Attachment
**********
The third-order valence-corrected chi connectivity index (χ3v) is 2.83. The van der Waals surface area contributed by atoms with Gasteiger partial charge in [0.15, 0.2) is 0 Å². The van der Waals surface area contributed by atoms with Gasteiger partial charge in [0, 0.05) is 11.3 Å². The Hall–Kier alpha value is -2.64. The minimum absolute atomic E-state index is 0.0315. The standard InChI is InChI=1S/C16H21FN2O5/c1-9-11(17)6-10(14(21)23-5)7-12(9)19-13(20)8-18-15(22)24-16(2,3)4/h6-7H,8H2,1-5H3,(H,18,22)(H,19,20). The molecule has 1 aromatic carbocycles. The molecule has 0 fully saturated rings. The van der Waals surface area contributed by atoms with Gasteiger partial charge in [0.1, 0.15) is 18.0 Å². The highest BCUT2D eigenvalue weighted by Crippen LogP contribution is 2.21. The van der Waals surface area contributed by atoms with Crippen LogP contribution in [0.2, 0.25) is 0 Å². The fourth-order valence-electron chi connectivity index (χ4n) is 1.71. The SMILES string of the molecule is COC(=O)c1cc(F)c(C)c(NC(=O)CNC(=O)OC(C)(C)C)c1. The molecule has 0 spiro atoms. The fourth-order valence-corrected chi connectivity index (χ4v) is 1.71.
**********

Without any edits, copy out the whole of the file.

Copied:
The third-order valence-corrected chi connectivity index (χ3v) is 2.83. The van der Waals surface area contributed by atoms with Gasteiger partial charge in [0.15, 0.2) is 0 Å². The van der Waals surface area contributed by atoms with Gasteiger partial charge in [0, 0.05) is 11.3 Å². The Hall–Kier alpha value is -2.64. The minimum absolute atomic E-state index is 0.0315. The standard InChI is InChI=1S/C16H21FN2O5/c1-9-11(17)6-10(14(21)23-5)7-12(9)19-13(20)8-18-15(22)24-16(2,3)4/h6-7H,8H2,1-5H3,(H,18,22)(H,19,20). The molecule has 1 aromatic carbocycles. The molecule has 0 fully saturated rings. The van der Waals surface area contributed by atoms with Gasteiger partial charge in [0.1, 0.15) is 18.0 Å². The highest BCUT2D eigenvalue weighted by Crippen LogP contribution is 2.21. The van der Waals surface area contributed by atoms with Crippen LogP contribution in [0.2, 0.25) is 0 Å². The fourth-order valence-electron chi connectivity index (χ4n) is 1.71. The SMILES string of the molecule is COC(=O)c1cc(F)c(C)c(NC(=O)CNC(=O)OC(C)(C)C)c1. The molecule has 0 spiro atoms. The fourth-order valence-corrected chi connectivity index (χ4v) is 1.71.